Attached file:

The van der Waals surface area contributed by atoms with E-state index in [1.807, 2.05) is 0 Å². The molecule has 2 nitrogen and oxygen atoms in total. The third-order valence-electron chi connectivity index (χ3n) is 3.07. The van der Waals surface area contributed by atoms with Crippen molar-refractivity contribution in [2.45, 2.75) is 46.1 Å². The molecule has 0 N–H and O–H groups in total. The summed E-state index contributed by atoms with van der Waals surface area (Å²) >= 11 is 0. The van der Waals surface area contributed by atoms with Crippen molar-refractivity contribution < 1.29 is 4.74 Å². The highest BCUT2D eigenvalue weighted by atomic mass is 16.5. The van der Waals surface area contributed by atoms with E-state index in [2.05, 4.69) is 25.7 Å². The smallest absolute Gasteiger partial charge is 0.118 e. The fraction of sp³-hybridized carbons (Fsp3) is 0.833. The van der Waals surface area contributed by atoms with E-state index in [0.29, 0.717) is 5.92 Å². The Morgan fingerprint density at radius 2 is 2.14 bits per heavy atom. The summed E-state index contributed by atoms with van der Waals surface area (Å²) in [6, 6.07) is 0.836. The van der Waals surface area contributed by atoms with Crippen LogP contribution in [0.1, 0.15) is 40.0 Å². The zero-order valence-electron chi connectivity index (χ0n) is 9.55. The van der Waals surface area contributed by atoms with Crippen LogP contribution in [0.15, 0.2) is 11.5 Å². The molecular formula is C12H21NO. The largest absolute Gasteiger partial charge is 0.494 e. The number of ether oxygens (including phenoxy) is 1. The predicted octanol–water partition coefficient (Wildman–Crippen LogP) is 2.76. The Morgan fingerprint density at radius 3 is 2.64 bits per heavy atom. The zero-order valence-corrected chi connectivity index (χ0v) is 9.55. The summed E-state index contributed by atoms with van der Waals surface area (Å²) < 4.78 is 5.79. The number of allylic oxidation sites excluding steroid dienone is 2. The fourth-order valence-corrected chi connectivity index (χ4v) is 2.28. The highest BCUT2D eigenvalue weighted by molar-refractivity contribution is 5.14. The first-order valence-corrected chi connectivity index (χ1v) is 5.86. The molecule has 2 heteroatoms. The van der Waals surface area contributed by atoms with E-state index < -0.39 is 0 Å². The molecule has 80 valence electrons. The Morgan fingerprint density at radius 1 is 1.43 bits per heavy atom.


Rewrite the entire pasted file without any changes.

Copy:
The van der Waals surface area contributed by atoms with E-state index in [1.807, 2.05) is 0 Å². The molecule has 2 nitrogen and oxygen atoms in total. The third-order valence-electron chi connectivity index (χ3n) is 3.07. The van der Waals surface area contributed by atoms with Crippen molar-refractivity contribution in [2.45, 2.75) is 46.1 Å². The molecule has 0 N–H and O–H groups in total. The summed E-state index contributed by atoms with van der Waals surface area (Å²) >= 11 is 0. The van der Waals surface area contributed by atoms with Crippen molar-refractivity contribution < 1.29 is 4.74 Å². The highest BCUT2D eigenvalue weighted by atomic mass is 16.5. The van der Waals surface area contributed by atoms with E-state index in [2.05, 4.69) is 25.7 Å². The smallest absolute Gasteiger partial charge is 0.118 e. The fraction of sp³-hybridized carbons (Fsp3) is 0.833. The van der Waals surface area contributed by atoms with E-state index in [0.29, 0.717) is 5.92 Å². The Morgan fingerprint density at radius 2 is 2.14 bits per heavy atom. The summed E-state index contributed by atoms with van der Waals surface area (Å²) in [6, 6.07) is 0.836. The van der Waals surface area contributed by atoms with Crippen LogP contribution in [0.1, 0.15) is 40.0 Å². The zero-order valence-electron chi connectivity index (χ0n) is 9.55. The van der Waals surface area contributed by atoms with Crippen LogP contribution in [0.15, 0.2) is 11.5 Å². The molecular formula is C12H21NO. The largest absolute Gasteiger partial charge is 0.494 e. The number of ether oxygens (including phenoxy) is 1. The predicted octanol–water partition coefficient (Wildman–Crippen LogP) is 2.76. The Morgan fingerprint density at radius 3 is 2.64 bits per heavy atom. The zero-order valence-corrected chi connectivity index (χ0v) is 9.55. The summed E-state index contributed by atoms with van der Waals surface area (Å²) < 4.78 is 5.79. The number of allylic oxidation sites excluding steroid dienone is 2. The fourth-order valence-corrected chi connectivity index (χ4v) is 2.28. The highest BCUT2D eigenvalue weighted by molar-refractivity contribution is 5.14. The first-order valence-corrected chi connectivity index (χ1v) is 5.86. The molecule has 2 heteroatoms. The van der Waals surface area contributed by atoms with E-state index < -0.39 is 0 Å². The molecule has 80 valence electrons. The Morgan fingerprint density at radius 1 is 1.43 bits per heavy atom.